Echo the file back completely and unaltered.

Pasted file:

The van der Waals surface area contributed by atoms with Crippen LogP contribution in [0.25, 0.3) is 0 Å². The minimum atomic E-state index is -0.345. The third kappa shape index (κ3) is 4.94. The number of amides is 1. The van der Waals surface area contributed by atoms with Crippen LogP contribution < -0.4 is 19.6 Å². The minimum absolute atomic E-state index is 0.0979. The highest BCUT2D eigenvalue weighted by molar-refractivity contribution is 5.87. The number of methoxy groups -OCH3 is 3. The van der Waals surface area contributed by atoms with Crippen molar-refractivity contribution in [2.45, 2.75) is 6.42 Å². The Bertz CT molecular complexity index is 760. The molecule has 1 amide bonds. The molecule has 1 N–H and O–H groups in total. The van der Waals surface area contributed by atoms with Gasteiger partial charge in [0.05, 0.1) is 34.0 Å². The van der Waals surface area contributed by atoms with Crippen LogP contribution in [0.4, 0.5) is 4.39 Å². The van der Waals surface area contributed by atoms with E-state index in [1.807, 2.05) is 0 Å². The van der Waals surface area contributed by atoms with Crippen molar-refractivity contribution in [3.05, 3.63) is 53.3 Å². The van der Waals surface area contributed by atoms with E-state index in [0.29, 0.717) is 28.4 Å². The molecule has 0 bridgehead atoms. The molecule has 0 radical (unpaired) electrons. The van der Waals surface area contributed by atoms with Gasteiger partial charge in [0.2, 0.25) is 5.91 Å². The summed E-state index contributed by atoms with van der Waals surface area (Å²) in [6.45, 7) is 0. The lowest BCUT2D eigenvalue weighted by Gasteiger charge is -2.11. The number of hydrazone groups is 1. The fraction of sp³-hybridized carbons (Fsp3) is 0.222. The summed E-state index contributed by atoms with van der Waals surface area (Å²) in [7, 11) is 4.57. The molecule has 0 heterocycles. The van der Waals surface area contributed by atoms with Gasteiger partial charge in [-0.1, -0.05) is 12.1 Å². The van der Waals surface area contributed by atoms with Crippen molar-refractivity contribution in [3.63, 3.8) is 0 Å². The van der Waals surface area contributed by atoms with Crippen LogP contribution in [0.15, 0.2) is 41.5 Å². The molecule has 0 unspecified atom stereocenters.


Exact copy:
The van der Waals surface area contributed by atoms with Crippen LogP contribution in [0.25, 0.3) is 0 Å². The minimum atomic E-state index is -0.345. The third kappa shape index (κ3) is 4.94. The number of amides is 1. The van der Waals surface area contributed by atoms with Crippen LogP contribution < -0.4 is 19.6 Å². The minimum absolute atomic E-state index is 0.0979. The highest BCUT2D eigenvalue weighted by molar-refractivity contribution is 5.87. The number of methoxy groups -OCH3 is 3. The van der Waals surface area contributed by atoms with Crippen molar-refractivity contribution in [2.45, 2.75) is 6.42 Å². The Bertz CT molecular complexity index is 760. The molecule has 1 amide bonds. The molecule has 1 N–H and O–H groups in total. The van der Waals surface area contributed by atoms with Gasteiger partial charge in [0.05, 0.1) is 34.0 Å². The van der Waals surface area contributed by atoms with Crippen LogP contribution in [0.4, 0.5) is 4.39 Å². The van der Waals surface area contributed by atoms with E-state index in [1.807, 2.05) is 0 Å². The van der Waals surface area contributed by atoms with Crippen molar-refractivity contribution in [3.05, 3.63) is 53.3 Å². The van der Waals surface area contributed by atoms with E-state index in [0.29, 0.717) is 28.4 Å². The molecule has 0 bridgehead atoms. The molecule has 0 radical (unpaired) electrons. The van der Waals surface area contributed by atoms with Gasteiger partial charge in [0.2, 0.25) is 5.91 Å². The summed E-state index contributed by atoms with van der Waals surface area (Å²) in [6.45, 7) is 0. The lowest BCUT2D eigenvalue weighted by Gasteiger charge is -2.11. The number of hydrazone groups is 1. The fraction of sp³-hybridized carbons (Fsp3) is 0.222. The summed E-state index contributed by atoms with van der Waals surface area (Å²) in [7, 11) is 4.57. The molecule has 0 heterocycles. The van der Waals surface area contributed by atoms with Gasteiger partial charge in [-0.1, -0.05) is 12.1 Å². The van der Waals surface area contributed by atoms with Crippen molar-refractivity contribution in [3.63, 3.8) is 0 Å². The van der Waals surface area contributed by atoms with Crippen LogP contribution in [0.15, 0.2) is 41.5 Å². The molecule has 0 unspecified atom stereocenters.